Sinclair’s and Nexstar Media’s new coordinated transition plans for ATSC 3.0 serve as one of the most concrete plans for the still-nascent technology, which will usher in the next generation of broadcast TV.
Jerry Fritz, executive vice president of strategic and legal affairs at Sinclair, said the first step is to find “like-minded broadcasters who are intent on deploying ATSC 3.0.” After that, it’s a matter of sitting down with all the broadcasters on a market-by-market basis and determining which station is best for hosting of ATSC 1.0 and which is best for 3.0.
He said that Sinclair and Nexstar have jumpstarted that process with their coordinated transition announcement. The companies will put their plan into action in 97 markets, including 43 markets where both companies own a television station.
In the joint markets, Sinclair and Nexstar will have to decide which one will host 1.0, which will host 3.0, how will diginets be moved around, and how will the new technology be deployed. The companies plan to involve other broadcasters in those markets in the conversations as well.
Deciding factors on how to structure the ATSC 3.0 transition will include considering which stations’ towers have the best reach, which stations can deploy single frequency networks, and which facilities are set up for the most flexible use of bit pooling.
Bit pooling is when a broadcaster takes their 6 megahertz of spectrum and chops it up to be digitized, under ATSC 3.0 that leaves about 25 Mbps of throughput. Then, the stations within a same market combine those bits leftover after the required TV service is provided, and they can lease them to anyone who wants them, Fritz said.
Specifically, he mentioned using the bits for 3D mapping for driverless cars, extra last-mile bandwidth, or large-scale software upgrades.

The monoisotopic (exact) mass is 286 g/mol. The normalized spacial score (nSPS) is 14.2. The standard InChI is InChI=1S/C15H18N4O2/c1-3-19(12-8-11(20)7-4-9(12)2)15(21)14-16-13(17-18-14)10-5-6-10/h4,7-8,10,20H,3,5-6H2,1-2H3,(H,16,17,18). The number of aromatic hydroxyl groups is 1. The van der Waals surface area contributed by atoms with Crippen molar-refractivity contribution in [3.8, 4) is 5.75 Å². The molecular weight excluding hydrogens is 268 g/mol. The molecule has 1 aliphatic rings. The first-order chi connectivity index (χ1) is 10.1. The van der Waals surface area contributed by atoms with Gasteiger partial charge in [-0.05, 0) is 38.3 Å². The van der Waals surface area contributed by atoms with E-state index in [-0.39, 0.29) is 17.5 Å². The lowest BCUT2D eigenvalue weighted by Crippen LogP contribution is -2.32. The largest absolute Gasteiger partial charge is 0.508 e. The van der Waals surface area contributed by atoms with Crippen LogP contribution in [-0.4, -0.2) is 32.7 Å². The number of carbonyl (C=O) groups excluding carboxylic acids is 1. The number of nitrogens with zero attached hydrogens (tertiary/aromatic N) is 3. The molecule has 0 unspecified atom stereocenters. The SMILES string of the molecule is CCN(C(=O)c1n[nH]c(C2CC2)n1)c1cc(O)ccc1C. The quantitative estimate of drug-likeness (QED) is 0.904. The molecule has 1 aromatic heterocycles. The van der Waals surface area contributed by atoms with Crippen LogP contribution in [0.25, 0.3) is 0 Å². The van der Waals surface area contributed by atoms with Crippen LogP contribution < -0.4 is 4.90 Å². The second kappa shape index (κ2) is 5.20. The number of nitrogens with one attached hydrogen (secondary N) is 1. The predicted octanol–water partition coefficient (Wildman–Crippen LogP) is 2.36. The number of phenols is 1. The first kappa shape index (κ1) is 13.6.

Bit leasing is a big revenue opportunity for broadcasters, and one that Fritz said would likely be run by a third party.
“Next-gen TV is not just TV. It’s a great, big giant data pipe with TV being one kind of data that can go over it,” Fritz said.
That potential in the extra bits is what is driving other Sinclair initiatives including the spectrum consortium between Sinclair, Nexstar, Univision and Northwest Broadcasting, which is seeking maximum continent U.S. coverage as quickly as possible so they can offer nationwide data services. Together, the four broadcasters that are party to the consortium reach approximately 90% of the country, according to a news release.
To get to 100%, Sinclair and other members of the consortium will have to recruit more broadcasters, and the more broadcasters that get involved, the more complicated the process will become. Fritz said the coordinated transition is being built in to address that complexity, which is exacerbated since its happening in conjunction with the broadcast incentive auction channel repack.
There are more than 1,000 stations that will move to new channels as a result of the auctions and they have about 39 months to do it. Fritz said that Sinclair believes many of the broadcasters getting new transmitters to facilitate the shift will opt for transmitters than can handle both ATSC 1.0 and 3.0. That way, when those broadcasters are ready to begin transmitting in 3.0, it will just require a software upgrade.
Stations that are not repacking will have to buy their own transmitters, since the U.S. government is only covering the costs of new transmitters for repacking stations.
But once those new transmitters are in place and the FCC has given its official green light for ATSC 3.0—which is expected to happen in late 2017—the first new features of the technology will show up in the form of improved audio and video quality for broadcast television. Once ATSC 3.0 chips make it into smartphones, then mobile broadcast reception will become possible.
“This is as big a sea change we’ve had in broadcasting distribution in the last half-century,” Fritz said.